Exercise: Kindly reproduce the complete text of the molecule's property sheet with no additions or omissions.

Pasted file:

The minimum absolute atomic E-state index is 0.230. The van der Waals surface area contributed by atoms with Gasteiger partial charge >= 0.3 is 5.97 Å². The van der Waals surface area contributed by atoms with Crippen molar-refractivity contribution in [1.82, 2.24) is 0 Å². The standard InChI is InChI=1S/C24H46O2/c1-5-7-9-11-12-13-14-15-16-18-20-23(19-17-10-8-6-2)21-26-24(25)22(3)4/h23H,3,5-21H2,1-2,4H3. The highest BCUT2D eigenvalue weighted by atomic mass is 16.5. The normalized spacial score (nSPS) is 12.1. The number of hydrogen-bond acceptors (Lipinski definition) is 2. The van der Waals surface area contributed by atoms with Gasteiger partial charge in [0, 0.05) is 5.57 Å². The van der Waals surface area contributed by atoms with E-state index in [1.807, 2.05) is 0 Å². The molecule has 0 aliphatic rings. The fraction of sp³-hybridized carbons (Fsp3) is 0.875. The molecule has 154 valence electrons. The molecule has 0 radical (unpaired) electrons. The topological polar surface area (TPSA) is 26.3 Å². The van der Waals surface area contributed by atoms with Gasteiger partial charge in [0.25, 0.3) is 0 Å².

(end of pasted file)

The minimum absolute atomic E-state index is 0.230. The van der Waals surface area contributed by atoms with Gasteiger partial charge >= 0.3 is 5.97 Å². The van der Waals surface area contributed by atoms with Crippen molar-refractivity contribution in [1.82, 2.24) is 0 Å². The standard InChI is InChI=1S/C24H46O2/c1-5-7-9-11-12-13-14-15-16-18-20-23(19-17-10-8-6-2)21-26-24(25)22(3)4/h23H,3,5-21H2,1-2,4H3. The highest BCUT2D eigenvalue weighted by atomic mass is 16.5. The normalized spacial score (nSPS) is 12.1. The number of hydrogen-bond acceptors (Lipinski definition) is 2. The van der Waals surface area contributed by atoms with Gasteiger partial charge in [0, 0.05) is 5.57 Å². The van der Waals surface area contributed by atoms with E-state index in [1.807, 2.05) is 0 Å². The molecule has 0 aliphatic rings. The fraction of sp³-hybridized carbons (Fsp3) is 0.875. The molecule has 154 valence electrons. The molecule has 0 radical (unpaired) electrons. The topological polar surface area (TPSA) is 26.3 Å². The van der Waals surface area contributed by atoms with Gasteiger partial charge in [0.25, 0.3) is 0 Å².